When Ohio designed its state government, it closely followed the federal model, with a General Assembly that consisted of a House of Representatives and a Senate. Following the federal model, terms for the Ohio House, the “people’s house,” were two years. Most local governments in Ohio usually followed the state model. In local governments, the legislative body, the counterpart to a House of Representatives, is the city council. Following the example of the House of Representatives, two-year terms were the general rule for city councils. But a number of cities and towns have shifted to a mixture of two-year terms for ward representatives and four-year terms for at-large council members; other communities have shifted to a four-year term for all council members. The Columbus City Council has four-year terms, but the city councils of Cleveland and Cincinnati retain two-year terms. While there are exceptions, generally smaller communities are more likely to have four-year terms for city council, the larger ones two-year terms. Why the difference?

Possibly because larger urban areas with a history of municipal corruption and machine politics see two-year terms as a way of removing those council members who turn out to be bad apples before they spoil all the apples in the barrel. Cities and towns that have been plagued by corruption and that distrust politicians as a class want city councils to be on the short leash that two-year terms represent. A political machine or, in the case of Portsmouth, a 
clique, would more likely arise and persist in a city where members of city council had four rather than two years in which to scheme, collude, and corrupt. Communities that don’t have a history of crooked politics don’t want to go through the trouble and expense of having elections every two years. But large cities like Cleveland and Cincinnati may have learned that biennial elections are worth the trouble because they make the city council more accountable. They learned from experience, as we have bitterly in Portsmouth, that at least some politicians are not to be trusted. The same thing that makes four-year terms seem sensible in some communities makes them seem unwise in others. The Concerned Citizens believed four-year city council terms is asking for trouble, which is what Portsmouth got when it changed to four-year terms in  1985.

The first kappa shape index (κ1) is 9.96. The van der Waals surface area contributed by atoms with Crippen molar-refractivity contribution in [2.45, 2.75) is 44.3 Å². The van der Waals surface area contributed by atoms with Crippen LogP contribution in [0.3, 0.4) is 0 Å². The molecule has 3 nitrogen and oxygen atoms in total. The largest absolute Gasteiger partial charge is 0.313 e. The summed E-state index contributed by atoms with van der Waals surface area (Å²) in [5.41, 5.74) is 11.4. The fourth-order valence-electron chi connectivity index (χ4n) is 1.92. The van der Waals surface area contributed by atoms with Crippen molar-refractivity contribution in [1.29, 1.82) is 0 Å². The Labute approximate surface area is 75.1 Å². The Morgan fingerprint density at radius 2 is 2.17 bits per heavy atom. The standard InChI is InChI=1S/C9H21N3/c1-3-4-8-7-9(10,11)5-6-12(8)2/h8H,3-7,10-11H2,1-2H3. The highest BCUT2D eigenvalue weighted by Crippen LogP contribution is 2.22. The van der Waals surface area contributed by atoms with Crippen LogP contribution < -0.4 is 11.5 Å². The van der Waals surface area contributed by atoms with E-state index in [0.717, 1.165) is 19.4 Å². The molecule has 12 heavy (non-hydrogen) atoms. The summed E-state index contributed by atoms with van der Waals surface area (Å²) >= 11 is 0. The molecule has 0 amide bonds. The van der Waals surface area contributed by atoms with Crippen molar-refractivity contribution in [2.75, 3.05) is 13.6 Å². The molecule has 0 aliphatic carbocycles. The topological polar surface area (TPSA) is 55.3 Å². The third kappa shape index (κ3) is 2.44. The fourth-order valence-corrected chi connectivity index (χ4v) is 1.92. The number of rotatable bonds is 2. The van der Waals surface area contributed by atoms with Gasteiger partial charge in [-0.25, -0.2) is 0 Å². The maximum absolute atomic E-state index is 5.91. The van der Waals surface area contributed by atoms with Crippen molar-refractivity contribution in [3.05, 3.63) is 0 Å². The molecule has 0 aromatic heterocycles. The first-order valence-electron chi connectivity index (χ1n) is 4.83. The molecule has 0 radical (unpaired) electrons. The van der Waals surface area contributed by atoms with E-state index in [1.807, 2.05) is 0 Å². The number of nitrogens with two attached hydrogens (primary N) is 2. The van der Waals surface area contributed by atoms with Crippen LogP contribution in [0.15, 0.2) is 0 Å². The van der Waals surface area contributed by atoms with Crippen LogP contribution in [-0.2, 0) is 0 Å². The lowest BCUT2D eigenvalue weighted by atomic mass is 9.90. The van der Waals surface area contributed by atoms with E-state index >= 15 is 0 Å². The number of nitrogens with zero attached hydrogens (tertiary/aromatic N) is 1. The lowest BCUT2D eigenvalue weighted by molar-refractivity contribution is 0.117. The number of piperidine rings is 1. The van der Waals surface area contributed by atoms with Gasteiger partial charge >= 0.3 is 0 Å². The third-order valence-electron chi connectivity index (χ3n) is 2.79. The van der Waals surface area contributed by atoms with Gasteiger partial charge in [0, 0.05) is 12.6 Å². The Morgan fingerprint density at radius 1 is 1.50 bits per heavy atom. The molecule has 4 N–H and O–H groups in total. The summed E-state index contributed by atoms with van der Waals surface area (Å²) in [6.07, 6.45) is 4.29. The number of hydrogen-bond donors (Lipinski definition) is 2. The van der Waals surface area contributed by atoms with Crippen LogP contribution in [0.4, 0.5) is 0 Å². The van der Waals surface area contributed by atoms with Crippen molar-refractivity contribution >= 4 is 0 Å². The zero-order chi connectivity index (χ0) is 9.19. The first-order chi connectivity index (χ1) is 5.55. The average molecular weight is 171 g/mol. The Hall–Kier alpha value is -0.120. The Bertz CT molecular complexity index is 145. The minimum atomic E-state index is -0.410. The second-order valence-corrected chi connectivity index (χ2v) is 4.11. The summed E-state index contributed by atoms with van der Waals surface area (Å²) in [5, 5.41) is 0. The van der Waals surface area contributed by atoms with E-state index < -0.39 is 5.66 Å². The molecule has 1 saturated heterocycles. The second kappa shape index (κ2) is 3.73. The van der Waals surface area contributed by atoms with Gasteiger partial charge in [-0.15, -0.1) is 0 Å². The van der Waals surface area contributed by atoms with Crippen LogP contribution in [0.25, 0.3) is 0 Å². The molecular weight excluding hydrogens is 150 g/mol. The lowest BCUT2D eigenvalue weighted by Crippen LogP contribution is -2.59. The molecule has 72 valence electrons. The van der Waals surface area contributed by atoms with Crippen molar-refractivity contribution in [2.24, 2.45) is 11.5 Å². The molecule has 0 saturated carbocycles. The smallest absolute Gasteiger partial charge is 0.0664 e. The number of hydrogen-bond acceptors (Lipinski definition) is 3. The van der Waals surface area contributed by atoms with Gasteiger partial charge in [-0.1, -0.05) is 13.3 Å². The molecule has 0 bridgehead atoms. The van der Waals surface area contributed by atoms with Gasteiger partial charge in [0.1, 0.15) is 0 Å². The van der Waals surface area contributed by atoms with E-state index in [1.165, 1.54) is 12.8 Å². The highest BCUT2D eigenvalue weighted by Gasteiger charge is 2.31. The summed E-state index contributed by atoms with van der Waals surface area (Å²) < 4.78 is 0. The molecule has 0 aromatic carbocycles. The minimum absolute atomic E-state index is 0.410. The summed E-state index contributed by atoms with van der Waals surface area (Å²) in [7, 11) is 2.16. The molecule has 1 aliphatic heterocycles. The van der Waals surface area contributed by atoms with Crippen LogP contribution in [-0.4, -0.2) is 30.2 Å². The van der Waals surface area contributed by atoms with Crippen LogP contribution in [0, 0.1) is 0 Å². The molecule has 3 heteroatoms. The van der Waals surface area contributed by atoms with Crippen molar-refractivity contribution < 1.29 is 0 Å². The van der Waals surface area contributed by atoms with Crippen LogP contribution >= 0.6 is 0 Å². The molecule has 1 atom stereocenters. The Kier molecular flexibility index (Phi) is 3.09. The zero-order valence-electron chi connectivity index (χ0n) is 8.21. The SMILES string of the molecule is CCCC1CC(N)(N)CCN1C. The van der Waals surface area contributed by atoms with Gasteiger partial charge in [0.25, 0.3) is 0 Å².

Checks and Balances

The late Howard Baughman entering Marting Building
during an open-house for the public

The three branches of government that the Founding Fathers established—the legislative, the executive, and the judicial—were intended  to serve as checks and balances on each other. The counterparts of those three branches of government are discernible in local government in the mayor or city manager (executive), the city council (legislative), and the city solicitor and city courts (judiciary). Unfortunately, too often at the local level, the three branches of government, rather than checking and balancing each other, are in cahoots, forming a tyranny that, with the connivance of the local media, represses and exploits the public they are supposed to be serving. If you want to see a cornpone version of the kind of tyranny our Founding Fathers were concerned about, Portsmouth provides a textbook example.  The Portsmouth city council, the mayor, the city solicitor, the auditor, with the collusion of long-time city clerk Jo Ann Aeh,  would regularly meet illegally in her office just before council meetings like a gang of safe-crackers planning a job.